Stop – before you do that, you need to answer a question.

Before you send a prototype to a publisher, answer this question: Is my game the best game in the world? If the answer is "No", you can throw your prototype away. I'm being serious. If you yourself don't consider the game to be excellent, outstanding, the best in the world, then what are you counting on? Do you think others will? You don't love it, so what do you expect from others?

Every time I sat down to work on Stronghold, tinkering with rules, drawing boards, castles, in every moment, every afternoon, there was one thought in my mind: "Here comes Stronghold, the best board game in the world." I would create new Invader's actions, or design new Defender's actions and mutter: "Agricola, you are about to lose your crown, Stronghold is coming." Everything I did for the game, I did believing that I was creating the best board game in the world. I would sit awake at night wheeling and dealing how to make it even better, so it could beat Puerto Rico and other top games.

I'm a realist. I know that Stronghold won't ever reach #1 on the BGG charts. I knew it even when I was creating the game – but being realistic has nothing to do with it. When you design a game, you clench your teeth and do everything you can to create the best game on this planet. There is no other way. Your game will revolutionize the market, it'll get you both Spiel des Jahres and Deutscher Spiele Preis together and your name will be the synonym of genius. That's all that matters to you.

And it's a bit like in a basketball match. When you face the Chicago Bulls with Michael Jordan on the pitch, you realistically estimate they'll win 96-72 or 101-78. But down in the changing room you believe in victory. You've trained to the limit, your team is tuned, your coach is good, and so you believe you can win. You have to believe you can defeat everybody. The game starts, you lose two quarters, and before halftime it becomes obvious that you've failed. But it doesn't matter. Training, heart on pitch, hope and strength matter.

Stronghold came out and didn't reach BGG's No. 1, and that was to be expected. But back then, when I was sitting up all night, creating it, preparing it for publication – I believed it was the best board game in the world. I believed that it was excellent, that people would love it, and that it was unlike any other released game – original, interesting, thrilling.

If you've finished working on your prototype and plan to send it to a publisher without being able to describe it as original, interesting and thrilling, without thinking that it's the best game in the world and it's going to BGG's top 10, then you take that game and bin it.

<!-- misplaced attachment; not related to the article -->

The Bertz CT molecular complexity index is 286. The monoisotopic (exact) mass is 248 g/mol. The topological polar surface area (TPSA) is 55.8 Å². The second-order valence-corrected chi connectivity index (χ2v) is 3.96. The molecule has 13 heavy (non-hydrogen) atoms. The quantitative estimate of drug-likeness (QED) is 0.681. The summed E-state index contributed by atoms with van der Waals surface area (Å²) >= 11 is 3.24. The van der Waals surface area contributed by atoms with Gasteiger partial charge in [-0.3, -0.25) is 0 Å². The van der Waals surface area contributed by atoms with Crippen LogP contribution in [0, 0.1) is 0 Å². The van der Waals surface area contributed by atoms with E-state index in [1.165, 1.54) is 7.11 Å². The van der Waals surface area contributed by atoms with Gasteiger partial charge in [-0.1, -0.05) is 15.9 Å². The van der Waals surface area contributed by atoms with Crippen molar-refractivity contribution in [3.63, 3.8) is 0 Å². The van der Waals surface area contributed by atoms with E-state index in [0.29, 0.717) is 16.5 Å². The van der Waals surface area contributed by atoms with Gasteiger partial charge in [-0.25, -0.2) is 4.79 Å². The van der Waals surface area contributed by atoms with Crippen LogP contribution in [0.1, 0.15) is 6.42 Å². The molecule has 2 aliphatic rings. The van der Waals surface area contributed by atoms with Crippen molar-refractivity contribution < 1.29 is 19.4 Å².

There are thousands of average games in the world. Publishers expect the best of the best and won't settle for less.

•••

The Second Question – from October 11, 2010

Initially the prototype doesn't work. It's ugly, is boring and crashes often. It takes a lot of effort to find people willing to play and test it. Friends try to avoid it, preferring other games from their collections. It starts working after a few months. It doesn't crash. You are happy with it, and after many weeks it's finally there – your game works. You start thinking about sending the prototype to a publisher.

Stop. Before you do that, you need to answer two questions. The first one was covered previously – today it's time for the second one.

When your friends visit you, do they ask if they can play your game? Do your mates say, "Can we play your prototype today?" If they ask for it, everything is just fine – send it to a publisher. If you have to persuade them to play it, throw it away. It's not worth releasing.

A few weeks ago I came back from my holiday in Croatia, which I spent with friends and a big bunch of children. The friends are game fans, so we had a substantial number of board games in the car boot, along with swim fins, swim trunks and goggles. The friends brought Dominion and Small World, and I brought Neuroshima Hex, Galaxy Trucker, Doom, Tichu, Havana and the 51st State prototype.

Over the entire trip we had one game of Small World, one of Havana, five games of Tichu and over twenty games of 51st State. I didn't suggest playing 51st State once – I always waited for others to suggest it. I wanted to see how quickly they would get bored with the game, what its replayability was, how many games it would take for them to get fed up with it and play something else. I didn't suggest playing it once. And the game landed on the table more than twenty times...

During the last evening of the holiday Piotr came to our room. They had their stuff packed, their children in bed. And we also had our stuff packed, our children in bed. We were to go back to Poland at 7 a.m. the next morning, but for now it was 10 p.m. on the last evening of the holiday in Croatia.

"How about a round of 51st State?", Piotr asks.

"With pleasure," I say.

51st State is a winner, and I'm feeling good about it. We already had sensational titles with us – the board game elite – from Dominion and Small World to Havana and Galaxy Trucker. Yet in Croatia they all gathered dust. The game on the table was 51st State, time and again.

My answer to the question "When your friends visit you, do they ask if they can play your prototype?" is "Yes." Yes, I sent Small World back on the shelf. Yes, my 51st State made Dominion stay in a suitcase all holiday. Yes, due to my card game we played Havana only once throughout the entire holiday.

Yes, 51st State is ready to be released. The prototype has been tested – and even pitted against the giants, which it trapped on a shelf. If your prototype is not up to such a trial, don't send it to a publisher. Nobody is going to release a game worse than the ones already present on the market. You have to be better. You have to lock the giants in the cupboards. You have to make the competition retire early.